All of this finally got me to join 'Twelve Step" group. I'd been familiar with the Twelve Step programs such as Alcoholics Anonymous, Overeaters Anonymous, Al-Anon, etc., for several years, having many friends involved in them. Participating from the inside has been a revelation. I've discovered many other people who can't remember most of their childhood, who are filled with inexpressible rage, who can never find the right Mother's Day or Father's Day card to send because they all seem inappropriate, etc.
There are problems with the Twelve Step programs as they currently exist. Perhaps the major one for a Neopagan is the fact that, despite an officially 'nondenominational" position, most interpretations of the program use mainstream monotheistic language when talking about the divine. The overwhelming majority of Twelve Steppers talk about an omnipotent, transcendent male deity as their "Higher Power" (and for them it works). The underlying theology is guilt-based and emphasizes the powerlessness of the individual in the face of addiction and/or obsession. These problems have been used by some Neopagans to avoid getting the help they need.
I won't go into a missionary trip about the Twelve Step programs, especially since I'm just a beginner at them. They have their weaknesses (mostly polytheological), but they are nonetheless the most powerful and effective systems I have ever seen for healing the inner child and giving the adult appropriate life skills. I believe that all of us, especially the clergy, could learn a lot from them. In time we will create our own versions that are more in keeping with Pagan principles and beliefs (see recent issues of Green Egg magazine). Meanwhile, there is nothing better available for those of us who are in pain from addiction, obsession, and/or victimization issues.
There are plenty of Pagans working with the programs now. In fact, just about every festival I've been to in the last couple of years has had Pagan Twelve Step meetings. These are usually multi-program meetings (people from A.A., O.A., N.A., Al- Anon, etc.) devoted to discussions of how the Twelve Steps can be adapted by Neopagans. There are even support groups meeting in local stores.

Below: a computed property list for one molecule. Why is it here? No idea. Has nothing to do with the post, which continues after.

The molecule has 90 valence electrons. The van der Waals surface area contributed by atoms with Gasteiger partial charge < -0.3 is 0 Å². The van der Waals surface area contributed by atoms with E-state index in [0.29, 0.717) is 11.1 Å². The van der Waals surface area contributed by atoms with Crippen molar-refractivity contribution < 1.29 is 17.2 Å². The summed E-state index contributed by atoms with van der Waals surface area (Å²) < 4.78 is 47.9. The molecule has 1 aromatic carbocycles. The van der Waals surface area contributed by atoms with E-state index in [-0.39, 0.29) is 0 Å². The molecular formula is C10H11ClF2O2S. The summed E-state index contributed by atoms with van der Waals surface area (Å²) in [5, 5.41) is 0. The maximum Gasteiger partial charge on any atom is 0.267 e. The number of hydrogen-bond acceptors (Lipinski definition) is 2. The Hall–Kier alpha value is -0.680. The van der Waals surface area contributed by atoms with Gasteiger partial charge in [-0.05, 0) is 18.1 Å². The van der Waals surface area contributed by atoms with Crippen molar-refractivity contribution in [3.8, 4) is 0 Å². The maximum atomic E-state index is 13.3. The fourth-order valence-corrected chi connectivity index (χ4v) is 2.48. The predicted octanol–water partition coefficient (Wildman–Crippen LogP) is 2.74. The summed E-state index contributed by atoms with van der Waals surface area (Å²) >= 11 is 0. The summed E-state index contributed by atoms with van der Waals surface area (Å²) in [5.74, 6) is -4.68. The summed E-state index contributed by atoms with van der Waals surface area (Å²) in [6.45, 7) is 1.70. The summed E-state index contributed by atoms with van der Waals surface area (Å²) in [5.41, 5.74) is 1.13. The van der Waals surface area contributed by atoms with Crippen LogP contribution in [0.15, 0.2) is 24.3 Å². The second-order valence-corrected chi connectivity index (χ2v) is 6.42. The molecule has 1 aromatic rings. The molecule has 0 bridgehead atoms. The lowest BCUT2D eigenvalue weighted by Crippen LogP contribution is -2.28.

Other Pagans have been trying to invent entirely new approaches, such as the W.E.B.S. (Women Emerging and Becoming Sane) material coming out of Berkeley, California (write to Starwhite, c/o Lifeways, 2140 Shattuck Ave., #2093, Berkeley, CA 94704 - enclose a few bucks and a large SASE). Many Neopagan organizations are starting to deal with issues of addiction and obsession, and/or requiring their clergy to about these issues.
So I can't recommend highly enough an unfairly obscure (one might almost say "Anonymous") Neopagan publication called Pagans In Recovery. This quarterly newsletter costs only $8.50 per year ($2.50 for a issue). Make out and mail your checks to: "Church of Earth Healing," 22 Palmer St., Athens, OH 45701. Everyone planning on becoming ADF clergy or on becoming counselors any sort inside the Neopagan community, should subscribe if they want to be able to help their fellow Neopagans (let alone themselves) deal with these issues.
If you know of other Pagan-based recovery groups and publications, be sure to let us know about them. If any of you would like to write an article on how ADF polytheology can work with a recovery model, we'd love to see it! To those of you who are struggling to resolve these issues in your lives, remember: you are not alone.